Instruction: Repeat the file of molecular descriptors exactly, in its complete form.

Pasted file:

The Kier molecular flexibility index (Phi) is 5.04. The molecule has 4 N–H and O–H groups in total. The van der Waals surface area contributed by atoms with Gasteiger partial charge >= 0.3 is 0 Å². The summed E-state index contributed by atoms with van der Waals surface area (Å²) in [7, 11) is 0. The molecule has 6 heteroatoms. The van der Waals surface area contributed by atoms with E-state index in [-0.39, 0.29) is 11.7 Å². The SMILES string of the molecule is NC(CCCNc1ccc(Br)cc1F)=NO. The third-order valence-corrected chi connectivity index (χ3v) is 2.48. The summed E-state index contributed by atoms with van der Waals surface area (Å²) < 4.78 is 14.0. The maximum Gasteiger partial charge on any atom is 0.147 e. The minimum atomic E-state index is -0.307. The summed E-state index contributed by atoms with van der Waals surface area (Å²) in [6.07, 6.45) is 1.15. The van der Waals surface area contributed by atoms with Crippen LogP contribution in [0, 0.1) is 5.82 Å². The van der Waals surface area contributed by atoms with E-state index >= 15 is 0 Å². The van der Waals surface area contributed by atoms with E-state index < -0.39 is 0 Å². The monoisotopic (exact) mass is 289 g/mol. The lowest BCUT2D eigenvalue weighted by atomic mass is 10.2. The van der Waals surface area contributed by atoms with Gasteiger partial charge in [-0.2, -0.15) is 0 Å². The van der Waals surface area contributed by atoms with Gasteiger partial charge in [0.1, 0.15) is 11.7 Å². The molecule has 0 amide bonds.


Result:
The Kier molecular flexibility index (Phi) is 5.04. The molecule has 4 N–H and O–H groups in total. The van der Waals surface area contributed by atoms with Gasteiger partial charge >= 0.3 is 0 Å². The summed E-state index contributed by atoms with van der Waals surface area (Å²) in [7, 11) is 0. The molecule has 6 heteroatoms. The van der Waals surface area contributed by atoms with E-state index in [-0.39, 0.29) is 11.7 Å². The SMILES string of the molecule is NC(CCCNc1ccc(Br)cc1F)=NO. The third-order valence-corrected chi connectivity index (χ3v) is 2.48. The summed E-state index contributed by atoms with van der Waals surface area (Å²) < 4.78 is 14.0. The maximum Gasteiger partial charge on any atom is 0.147 e. The minimum atomic E-state index is -0.307. The summed E-state index contributed by atoms with van der Waals surface area (Å²) in [6.07, 6.45) is 1.15. The van der Waals surface area contributed by atoms with Crippen LogP contribution in [0, 0.1) is 5.82 Å². The van der Waals surface area contributed by atoms with E-state index >= 15 is 0 Å². The van der Waals surface area contributed by atoms with E-state index < -0.39 is 0 Å². The monoisotopic (exact) mass is 289 g/mol. The lowest BCUT2D eigenvalue weighted by atomic mass is 10.2. The van der Waals surface area contributed by atoms with Gasteiger partial charge in [-0.2, -0.15) is 0 Å². The van der Waals surface area contributed by atoms with Gasteiger partial charge in [0.1, 0.15) is 11.7 Å². The molecule has 0 amide bonds.